How albumen, a sticky substance found in egg whites, took the elite European hobby of photography and turned into a global phenomenon
Let’s tackle some FAQs to better appreciate this fascinating, historical mode of travel and the people who made it possible.
From its start in the 19th Century, Indian Railways played a pivotal role in the trade, economy and culture of the Subcontinent. But how did the arrival of trains impact our country’s ecology?
This map presenting the plan and surroundings of Ootacamund (Ooty) was published in the Constable’s Hand Atlas of India by John Bartholomew & Co. Located in Tamil Nadu at an altitude of 2,240 mt above sea level, Ootacamund (Ooty) flourishes in the Nilgiri hills. Because of its cooler climate, Ooty, was considered an oasis by… Read more »
This view of the Ootacamund in Tamil Nadu was taken by Samuel Bourne (1834-1912) in 1869. The Madras government’s headquarters were relocated to Ootacamund from April to October during colonial rule, making it the summer capital after the 1870s. Because of its cooler climate, Ooty, positioned above the Indian plains, was considered an oasis by… Read more »
This photograph, by Samuel Bourne (c.1834 – 1912), is of a street in Thanjavur (formerly Tanjore) from the late 19th century. Since ancient times, Thanjavur, located on the Kaveri Delta, has seen several historical dynasties and rulers from the Cholas, Vijayanagara rulers, Nayakas, Marathas and the British. The name is derived from Tamil, where tanjam, which means “refuge,”… Read more »
Pictured here is the 239-foot Qutub Minar, the highest brick minaret in the world. Construction on this iconic tower of victory was begun by Qutb-ud-Din Aibak (r.1206-1210), the first Sultan of Delhi and founder of the Slave Dynasty, and later continued by Shams-ud-Din Iltutmish (r.1211-1236). Accompanying the adjacent Quwwat-ul-Islam Masjid, the minaret rises in five… Read more »
This album, published in 1881, consists of an extensive collection of 19th century photographs from across India, including views of Delhi, Bombay, Darjeeling, the Himalayas and Ceylon. The photographs are attributed to Samuel Bourne.
This photograph shows a view of Shimla during the winters from an elevated platform overlooking a snow-clad mountainous landscape covered with pine trees. Shimla, the current capital of Himachal Pradesh, was regarded as a favoured resort with the British residents in the nineteenth and the early twentieth century. It was known as the ‘English Convalescent… Read more »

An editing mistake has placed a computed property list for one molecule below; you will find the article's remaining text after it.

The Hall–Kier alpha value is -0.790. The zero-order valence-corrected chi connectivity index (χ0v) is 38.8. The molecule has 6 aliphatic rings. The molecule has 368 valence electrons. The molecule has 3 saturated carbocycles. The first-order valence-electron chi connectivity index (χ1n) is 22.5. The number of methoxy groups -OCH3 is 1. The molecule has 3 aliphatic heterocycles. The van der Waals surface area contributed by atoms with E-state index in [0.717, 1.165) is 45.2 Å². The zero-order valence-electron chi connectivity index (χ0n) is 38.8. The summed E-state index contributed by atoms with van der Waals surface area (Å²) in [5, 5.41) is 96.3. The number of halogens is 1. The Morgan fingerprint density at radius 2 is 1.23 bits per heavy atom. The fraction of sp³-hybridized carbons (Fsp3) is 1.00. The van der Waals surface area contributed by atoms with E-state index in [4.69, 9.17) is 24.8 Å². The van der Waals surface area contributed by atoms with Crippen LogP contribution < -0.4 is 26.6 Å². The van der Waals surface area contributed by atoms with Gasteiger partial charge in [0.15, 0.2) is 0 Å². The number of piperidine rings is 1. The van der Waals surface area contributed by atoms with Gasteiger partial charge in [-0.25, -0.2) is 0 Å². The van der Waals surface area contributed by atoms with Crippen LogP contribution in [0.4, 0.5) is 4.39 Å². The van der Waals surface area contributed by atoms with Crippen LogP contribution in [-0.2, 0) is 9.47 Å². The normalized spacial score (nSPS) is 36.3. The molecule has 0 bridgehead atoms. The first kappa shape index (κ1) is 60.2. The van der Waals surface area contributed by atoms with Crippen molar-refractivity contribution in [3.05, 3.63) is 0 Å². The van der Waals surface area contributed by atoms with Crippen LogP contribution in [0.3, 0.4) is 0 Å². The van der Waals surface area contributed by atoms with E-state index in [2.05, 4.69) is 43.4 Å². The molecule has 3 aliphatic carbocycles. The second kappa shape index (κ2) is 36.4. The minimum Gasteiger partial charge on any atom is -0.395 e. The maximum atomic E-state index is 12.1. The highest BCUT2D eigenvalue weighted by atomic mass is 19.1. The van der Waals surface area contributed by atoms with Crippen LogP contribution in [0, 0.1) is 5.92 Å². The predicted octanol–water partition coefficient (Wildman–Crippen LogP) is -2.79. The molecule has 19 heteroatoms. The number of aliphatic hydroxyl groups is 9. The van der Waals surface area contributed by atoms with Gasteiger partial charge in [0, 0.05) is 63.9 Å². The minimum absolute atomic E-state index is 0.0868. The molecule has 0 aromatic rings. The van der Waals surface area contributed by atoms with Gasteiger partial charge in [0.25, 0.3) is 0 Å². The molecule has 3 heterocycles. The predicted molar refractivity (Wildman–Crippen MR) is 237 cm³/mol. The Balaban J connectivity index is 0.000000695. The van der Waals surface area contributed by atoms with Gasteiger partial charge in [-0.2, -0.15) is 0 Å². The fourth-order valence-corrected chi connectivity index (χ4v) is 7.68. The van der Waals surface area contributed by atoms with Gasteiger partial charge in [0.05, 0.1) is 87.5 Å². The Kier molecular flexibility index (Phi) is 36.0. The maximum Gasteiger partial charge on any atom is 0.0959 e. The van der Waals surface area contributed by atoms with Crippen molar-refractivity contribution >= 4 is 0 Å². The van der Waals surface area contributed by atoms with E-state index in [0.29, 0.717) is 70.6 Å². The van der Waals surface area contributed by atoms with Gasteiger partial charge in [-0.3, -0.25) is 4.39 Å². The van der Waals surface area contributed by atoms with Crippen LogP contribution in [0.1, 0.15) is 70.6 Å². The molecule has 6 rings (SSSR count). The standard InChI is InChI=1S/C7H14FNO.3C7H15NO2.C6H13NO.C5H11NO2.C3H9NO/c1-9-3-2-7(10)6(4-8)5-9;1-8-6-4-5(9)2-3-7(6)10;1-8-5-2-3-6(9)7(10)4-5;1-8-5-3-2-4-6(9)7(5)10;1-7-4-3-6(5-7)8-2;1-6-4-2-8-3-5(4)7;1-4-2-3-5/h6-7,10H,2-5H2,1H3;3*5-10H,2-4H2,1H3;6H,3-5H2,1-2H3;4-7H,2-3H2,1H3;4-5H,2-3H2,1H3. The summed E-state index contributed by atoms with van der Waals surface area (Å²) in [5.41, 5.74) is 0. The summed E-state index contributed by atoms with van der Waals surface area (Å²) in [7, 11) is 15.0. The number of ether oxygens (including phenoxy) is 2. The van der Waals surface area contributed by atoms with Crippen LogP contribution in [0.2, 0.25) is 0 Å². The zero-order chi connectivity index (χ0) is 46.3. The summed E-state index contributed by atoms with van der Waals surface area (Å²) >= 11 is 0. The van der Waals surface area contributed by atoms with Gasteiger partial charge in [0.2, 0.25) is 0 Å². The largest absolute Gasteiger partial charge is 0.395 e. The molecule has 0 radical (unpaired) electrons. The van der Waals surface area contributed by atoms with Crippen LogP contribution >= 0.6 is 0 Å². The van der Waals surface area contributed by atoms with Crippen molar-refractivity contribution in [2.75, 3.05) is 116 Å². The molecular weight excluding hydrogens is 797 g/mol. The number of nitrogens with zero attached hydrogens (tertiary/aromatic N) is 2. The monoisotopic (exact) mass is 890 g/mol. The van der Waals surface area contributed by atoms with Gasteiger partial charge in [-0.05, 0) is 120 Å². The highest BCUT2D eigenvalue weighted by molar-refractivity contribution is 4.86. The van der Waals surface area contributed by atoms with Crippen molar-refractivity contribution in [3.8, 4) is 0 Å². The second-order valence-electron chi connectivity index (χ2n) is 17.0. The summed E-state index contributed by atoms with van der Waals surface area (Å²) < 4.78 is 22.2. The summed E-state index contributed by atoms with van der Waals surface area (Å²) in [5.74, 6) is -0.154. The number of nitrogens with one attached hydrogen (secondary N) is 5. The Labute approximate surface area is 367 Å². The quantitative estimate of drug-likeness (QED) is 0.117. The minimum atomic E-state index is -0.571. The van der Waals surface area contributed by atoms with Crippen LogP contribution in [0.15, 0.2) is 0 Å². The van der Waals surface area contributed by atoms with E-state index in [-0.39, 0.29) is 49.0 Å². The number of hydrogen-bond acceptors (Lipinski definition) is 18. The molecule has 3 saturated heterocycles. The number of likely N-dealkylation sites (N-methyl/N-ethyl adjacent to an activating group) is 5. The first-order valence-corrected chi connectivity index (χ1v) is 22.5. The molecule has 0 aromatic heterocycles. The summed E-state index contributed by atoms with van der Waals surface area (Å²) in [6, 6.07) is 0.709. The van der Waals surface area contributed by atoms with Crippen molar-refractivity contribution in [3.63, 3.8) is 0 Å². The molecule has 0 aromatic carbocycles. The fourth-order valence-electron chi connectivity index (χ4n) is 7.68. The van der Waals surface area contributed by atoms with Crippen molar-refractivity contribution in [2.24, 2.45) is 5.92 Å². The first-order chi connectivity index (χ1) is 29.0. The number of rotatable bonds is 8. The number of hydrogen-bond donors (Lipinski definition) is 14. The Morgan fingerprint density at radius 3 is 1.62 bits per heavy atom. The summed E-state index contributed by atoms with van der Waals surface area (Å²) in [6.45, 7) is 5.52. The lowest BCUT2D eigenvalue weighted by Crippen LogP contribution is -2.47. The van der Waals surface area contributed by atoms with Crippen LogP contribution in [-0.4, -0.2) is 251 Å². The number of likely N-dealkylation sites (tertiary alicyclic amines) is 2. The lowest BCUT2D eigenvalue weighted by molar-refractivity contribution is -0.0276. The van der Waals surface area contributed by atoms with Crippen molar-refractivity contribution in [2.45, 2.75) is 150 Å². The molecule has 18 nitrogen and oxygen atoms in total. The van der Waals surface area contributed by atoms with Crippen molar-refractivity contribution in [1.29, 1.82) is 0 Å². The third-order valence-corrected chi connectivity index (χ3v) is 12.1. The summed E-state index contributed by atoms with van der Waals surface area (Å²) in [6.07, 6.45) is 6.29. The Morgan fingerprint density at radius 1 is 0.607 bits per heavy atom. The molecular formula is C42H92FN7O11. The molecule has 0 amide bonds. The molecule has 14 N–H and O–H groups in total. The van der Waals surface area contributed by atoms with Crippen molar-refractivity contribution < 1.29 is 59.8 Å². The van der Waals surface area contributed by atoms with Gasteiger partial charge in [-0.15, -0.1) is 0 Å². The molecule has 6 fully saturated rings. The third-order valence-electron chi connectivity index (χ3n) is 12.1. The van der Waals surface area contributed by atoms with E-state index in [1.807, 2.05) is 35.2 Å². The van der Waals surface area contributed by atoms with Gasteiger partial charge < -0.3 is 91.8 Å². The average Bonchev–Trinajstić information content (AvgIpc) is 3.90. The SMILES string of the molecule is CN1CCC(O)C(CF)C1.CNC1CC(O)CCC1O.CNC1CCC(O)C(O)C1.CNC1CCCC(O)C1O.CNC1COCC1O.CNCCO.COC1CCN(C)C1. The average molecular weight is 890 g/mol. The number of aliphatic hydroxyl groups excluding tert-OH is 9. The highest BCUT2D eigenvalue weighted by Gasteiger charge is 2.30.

This photograph of a footbridge over a stream flowing between a valley was captured at Larji in the Kullu district by Samuel Bourne. In 1866, Samuel Bourne proposed to trek the, “rich valley of the Beas river through Kulu, penetrate into the wild and desolate regions of Spiti as far as the borders of Tibet,… Read more »
Samuel Bourne took this photograph of a bridge over the Wanga and the Sutlej river junction during his first expedition in the Himalayas in 1863. In the summer of 1863, on the 29th of July, Bourne set off from Shimla for his ten weeks journey into the Himalayas. This was his very first Himalayan expedition.… Read more »
This photograph of a river and a snow-clad mountain range in the background near Budrawar, a town four days from Chamba, was taken by Samuel Bourne. Bourne halted here for a day during his second major expedition to Kashmir and adjacent districts in 1864. Reflecting on his encounters with the residents of Budrawar, he wrote… Read more »
This photograph of a bridge over the Chenab river near Kishtwar, located in the present-day Jammu and Kashmir state, was taken by Samuel Bourne. Sharing his impression of the bridge in the British Journal of Photography, Bourne informed, “I soon found myself again at the Chenab, but this time only to cross it by a… Read more »
This photograph, taken by Samuel Bourne, is of the ice cave at the foot of the Gangotri glacier. The image shows two men at the foot of the glacier where the river emerges out of the ice cave, also called ‘Gomukh’. Recalling his reaction upon reaching the glacier, Bourne writes, “we reached our destination at… Read more »
The Kalighat area first finds its mention in the 15th century Bengali text, Manasā-Vijaya, written by poet Bipradas Pipilai. It is also mentioned in a 16th century literary work Chandimangala by Mukundaram Chakrabarti. Kalighat was also established as a pilgrimage centre after legend placed a fragment of Sati’s body here, near the Ganges and since… Read more »
This is an image of a bridge over Tolly Nullah at Kalighat in Calcutta by Samuel Bourne. Warren Hastings, the Governor General of India from 1773 – 1785, had acquired permission in 1763 to build a suspension bridge over Tolly Nullah which was to connect Kalighat to his garden house in Alipore. It was later… Read more »
This is a photograph shows the Government House in Calcutta which became the Raj Bhavan of West Bengal after Independence. The Government House was built between 1799 and 1803 as the official residence of the Governor of Fort William, the 1st Marquess Wellesley, and remained the residence of the British Governors-General till 1911. The building’s… Read more »
This is a photo of the Old Court House Street in Calcutta. This street lies on the eastern side of the Dalhousie Square and in this view you can see St. Andrew’s Church on the north corner of Old Court House Street and Lal Bazaar Street. This photograph is taken by Samuel Bourne in the… Read more »